22nd Dec 2017
Macmillan has secured top spot in a report highlighting the experiences UK consumers have in their interactions with British charities.
“Making it Count: customer satisfaction in the charity sector” is the first report of its kind published by The Institute of Customer Service. It identifies the attitudes, behaviours and skills that UK charities should demonstrate to attract and retain financial and voluntary support.
Based on 1,500 survey responses, Macmillan was voted as the highest performer for charitable organisations, closely followed by RNLI. Both scored strongly for effective use of donations, reputation, caring about their customers and trust. The Salvation Army, Cancer Research UK and British Red Cross make up the top 5.
The report suggests that British charities should give careful consideration to the way they treat donors and mirror the approach to customer service often displayed in the commercial sector. It argues, for example, that proactive communications about the way organisations use their money, and ensuring people don’t feel pressured into making donations, are two areas to focus on.
Just over 40 percent of UK customers support a particular cause because “it is important to me”, with 26 percent choosing to donate to organisations that are “doing the right thing”. However 1 in 10 respondents also said that their interaction with a charity made them feel indifferent, pestered or guilty.
Jo Causon, chief executive of The Institute of Customer Service, says: “UK charities generate over £45 billion each year, but these vast sums are not easy to come by, particularly as there is growing pressure to demonstrate how donations reach the heart of a charity’s cause. The reality is that they are competing for customers' attention, goodwill and spend, meaning that customers demand, and should expect, higher levels of transparency and service before committing their cash.”
According to the report, the top charities for customer service are:
1. Macmillan Cancer Support
3. Salvation Army
4. Cancer Research UK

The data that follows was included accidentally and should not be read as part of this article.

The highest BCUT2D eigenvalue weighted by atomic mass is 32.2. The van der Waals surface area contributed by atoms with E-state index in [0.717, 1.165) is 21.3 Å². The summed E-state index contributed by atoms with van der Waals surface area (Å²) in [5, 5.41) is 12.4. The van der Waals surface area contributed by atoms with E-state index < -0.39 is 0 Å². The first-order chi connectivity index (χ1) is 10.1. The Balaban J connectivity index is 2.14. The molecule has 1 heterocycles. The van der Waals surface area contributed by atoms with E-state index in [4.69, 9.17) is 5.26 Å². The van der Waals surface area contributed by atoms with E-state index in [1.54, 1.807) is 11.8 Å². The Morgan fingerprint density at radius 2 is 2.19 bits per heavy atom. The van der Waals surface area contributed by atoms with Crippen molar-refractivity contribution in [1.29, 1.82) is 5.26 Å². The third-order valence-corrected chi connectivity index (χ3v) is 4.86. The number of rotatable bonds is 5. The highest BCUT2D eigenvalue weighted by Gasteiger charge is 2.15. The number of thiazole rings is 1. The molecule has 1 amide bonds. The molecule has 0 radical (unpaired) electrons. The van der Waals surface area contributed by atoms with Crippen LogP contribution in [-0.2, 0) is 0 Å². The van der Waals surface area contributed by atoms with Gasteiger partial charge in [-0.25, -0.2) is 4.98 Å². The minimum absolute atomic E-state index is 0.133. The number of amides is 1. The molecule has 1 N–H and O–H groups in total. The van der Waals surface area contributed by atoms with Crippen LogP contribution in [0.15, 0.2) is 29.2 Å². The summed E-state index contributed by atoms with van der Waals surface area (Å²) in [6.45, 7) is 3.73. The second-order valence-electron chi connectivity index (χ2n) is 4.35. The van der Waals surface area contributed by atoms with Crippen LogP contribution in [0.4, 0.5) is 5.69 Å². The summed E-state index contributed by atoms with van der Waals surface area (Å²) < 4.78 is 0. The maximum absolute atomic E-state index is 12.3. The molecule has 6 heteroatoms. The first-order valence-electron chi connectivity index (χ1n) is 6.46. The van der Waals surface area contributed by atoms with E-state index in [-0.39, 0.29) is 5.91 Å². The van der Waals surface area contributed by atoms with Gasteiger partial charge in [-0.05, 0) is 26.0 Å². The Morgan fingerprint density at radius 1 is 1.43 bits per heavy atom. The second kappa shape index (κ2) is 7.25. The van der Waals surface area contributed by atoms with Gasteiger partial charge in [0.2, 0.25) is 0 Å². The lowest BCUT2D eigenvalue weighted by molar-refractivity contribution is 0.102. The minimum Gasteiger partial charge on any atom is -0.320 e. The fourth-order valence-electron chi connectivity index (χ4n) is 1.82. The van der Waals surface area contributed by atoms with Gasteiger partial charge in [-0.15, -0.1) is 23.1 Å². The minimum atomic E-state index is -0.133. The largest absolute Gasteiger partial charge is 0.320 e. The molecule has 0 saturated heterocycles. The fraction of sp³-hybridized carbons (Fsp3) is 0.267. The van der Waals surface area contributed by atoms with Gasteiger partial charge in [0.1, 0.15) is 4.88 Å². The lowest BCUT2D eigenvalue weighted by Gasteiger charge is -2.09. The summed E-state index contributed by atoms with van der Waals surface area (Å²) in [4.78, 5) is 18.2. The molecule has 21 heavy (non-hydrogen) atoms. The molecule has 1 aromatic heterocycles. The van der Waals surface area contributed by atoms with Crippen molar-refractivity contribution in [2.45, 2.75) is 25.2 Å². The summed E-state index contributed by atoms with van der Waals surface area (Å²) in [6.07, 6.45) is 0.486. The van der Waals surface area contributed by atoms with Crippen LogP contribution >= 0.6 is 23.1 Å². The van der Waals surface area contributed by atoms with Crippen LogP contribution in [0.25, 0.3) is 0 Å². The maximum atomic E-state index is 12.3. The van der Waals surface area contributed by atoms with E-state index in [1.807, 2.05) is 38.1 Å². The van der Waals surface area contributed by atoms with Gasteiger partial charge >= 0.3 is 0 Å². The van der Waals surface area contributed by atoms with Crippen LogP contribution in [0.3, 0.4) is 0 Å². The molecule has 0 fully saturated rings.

5. British Red Cross
6. British Heart Foundation
10. Save the Children
Most people interacted with a charity in person (62 percent) or via the organisation’s website (16 percent), but phone contact (7 percent) and social media or email (11 percent) combine to ensure that Britain’s charities need to ensure their customers’ experience is consistent across channels, particularly as it is clear that satisfaction levels vary according to the channel used.
Causon concludes: “In an environment dominated by a reduction in real wages, charities will inevitably feel the pinch as Brits are impacted by shrinking levels of disposable income. So, to ensure people extend their time for giving beyond Christmas, it is important for charities to deliver a consistent quality of customer experience across all their channels. Doing so will increase the chances of long-term support.”
For further information please contact:
Rebecca Peck, Sophie Lanning, Bethan Davies
E: [email protected]
T: 020 7010 0877 (Rebecca Peck), 020 7010 0826 (Sophie Lanning), 0207 010 851 (Bethan Davies)
About The Institute of Customer Service
The Institute of Customer Service is the professional body for customer service delivering tangible benefit to organisations and individuals so that our customers can improve their customers’ experience and their own business performance. The Institute is a membership body with a community of over 500 organisational members – from the private, public and third sectors – and over 4,000 individual memberships. For more information about the Institute of Customer Service go to www.instituteofcustomerservice.com.